Loughborough University
Leicestershire, UK
LE11 3TU
+44 (0)1509 263171
Loughborough University

Loughborough University Institutional Repository

Please use this identifier to cite or link to this item: https://dspace.lboro.ac.uk/2134/16421

Title: Physical modelling of water, fauna and flora: knowledge gaps, avenues for future research and infrastructural needs
Authors: Thomas, Robert E.
Johnson, Matthew F.
Frostick, Lynne E.
Parsons, Daniel R.
Bouma, Tjeerd J.
Dijkstra, Jasper T.
Eiff, Oliver
Gobert, Sylvie
Henry, Pierre-Yves
Kemp, Paul
McLelland, Stuart J.
Moulin, Frederic Y.
Myrhaug, Dag
Neyts, Alexandra
Paul, Maike
Penning, W. Ellis
Puijalon, Sara
Rice, Stephen P.
Stanica, Adrian
Tagliapietra, Davide
Tal, Michal
Torum, Alf
Vousdoukas, Michalis I.
Keywords: Biofilms
Experimental facilities
Flow-biota interactions
Vegetated flows
Issue Date: 2014
Publisher: Taylor and Francis Ltd / © International Association for Hydro-Environment Engineering and Research
Citation: THOMAS, R.E. ... et al, 2014. Physical modelling of water, fauna and flora: knowledge gaps, avenues for future research and infrastructural needs. Journal of Hydraulic Research, 52 (3), pp. 311 - 325.
Abstract: Physical modelling is a key tool for generating understanding of the complex interactions between aquatic organisms and hydraulics, which is important for management of aquatic environments under environmental change and our ability to exploit ecosystem services. Many aspects of this field remain poorly understood and the use of physical models within eco-hydraulics requires advancement in methodological application and substantive understanding. This paper presents a review of the emergent themes from a workshop tasked with identifying the future infrastructure requirements of the next generation of eco-hydraulics researchers. The identified themes are: abiotic factors, adaptation, complexity and feedback, variation, and scale and scaling. The paper examines these themes and identifies how progress on each of them is key to existing and future efforts to progress our knowledge of eco-hydraulic interactions. Examples are drawn from studies on biofilms, plants, and sessile and mobile fauna in shallow water fluvial and marine environments. Examples of research gaps and directions for educational, infrastructural and technological advance are also presented.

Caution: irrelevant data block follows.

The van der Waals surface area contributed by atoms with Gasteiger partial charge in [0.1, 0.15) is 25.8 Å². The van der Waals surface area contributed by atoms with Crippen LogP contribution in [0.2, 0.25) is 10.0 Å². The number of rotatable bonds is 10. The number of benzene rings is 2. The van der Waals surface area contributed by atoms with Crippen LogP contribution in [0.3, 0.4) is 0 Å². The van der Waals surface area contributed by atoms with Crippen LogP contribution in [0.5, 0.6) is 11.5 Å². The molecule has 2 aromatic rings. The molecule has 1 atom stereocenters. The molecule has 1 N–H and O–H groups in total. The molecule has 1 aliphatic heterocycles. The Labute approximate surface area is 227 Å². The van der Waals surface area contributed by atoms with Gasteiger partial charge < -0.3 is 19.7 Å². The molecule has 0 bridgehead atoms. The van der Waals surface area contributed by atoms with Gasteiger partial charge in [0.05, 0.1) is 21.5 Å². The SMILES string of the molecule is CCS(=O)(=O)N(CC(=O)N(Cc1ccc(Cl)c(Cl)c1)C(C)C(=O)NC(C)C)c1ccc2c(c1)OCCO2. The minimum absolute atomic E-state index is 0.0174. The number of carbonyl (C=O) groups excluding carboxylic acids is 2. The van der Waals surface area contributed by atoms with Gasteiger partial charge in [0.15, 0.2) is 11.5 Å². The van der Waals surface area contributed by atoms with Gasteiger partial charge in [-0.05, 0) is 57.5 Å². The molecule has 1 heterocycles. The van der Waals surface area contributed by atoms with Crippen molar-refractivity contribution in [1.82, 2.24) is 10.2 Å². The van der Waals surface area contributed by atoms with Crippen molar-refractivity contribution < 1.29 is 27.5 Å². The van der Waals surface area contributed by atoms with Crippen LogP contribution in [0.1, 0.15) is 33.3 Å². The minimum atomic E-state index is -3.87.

Description: This is an Accepted Manuscript of an article published by Taylor & Francis in Journal of Hydraulic Research on 6 May 2014, available online: http://wwww.tandfonline.com/10.1080/00221686.2013.876453
Sponsor: The work described in this publication was supported by the European Community’s 7th Framework Programme through a grant to the budget of the Integrated Infrastructure Initiative HYDRALAB IV, Contract No. 261520.
Version: Accepted for publication
DOI: 10.1080/00221686.2013.876453
URI: https://dspace.lboro.ac.uk/2134/16421
Publisher Link: http://dx.doi.org/10.1080/00221686.2013.876453
ISSN: 0022-1686
Appears in Collections:Published Articles (Geography and Environment)

Files associated with this item:

File Description SizeFormat
Thomas_etal_2014_JHR_accepted.pdfAccepted version210 kBAdobe PDFView/Open


SFX Query

Items in DSpace are protected by copyright, with all rights reserved, unless otherwise indicated.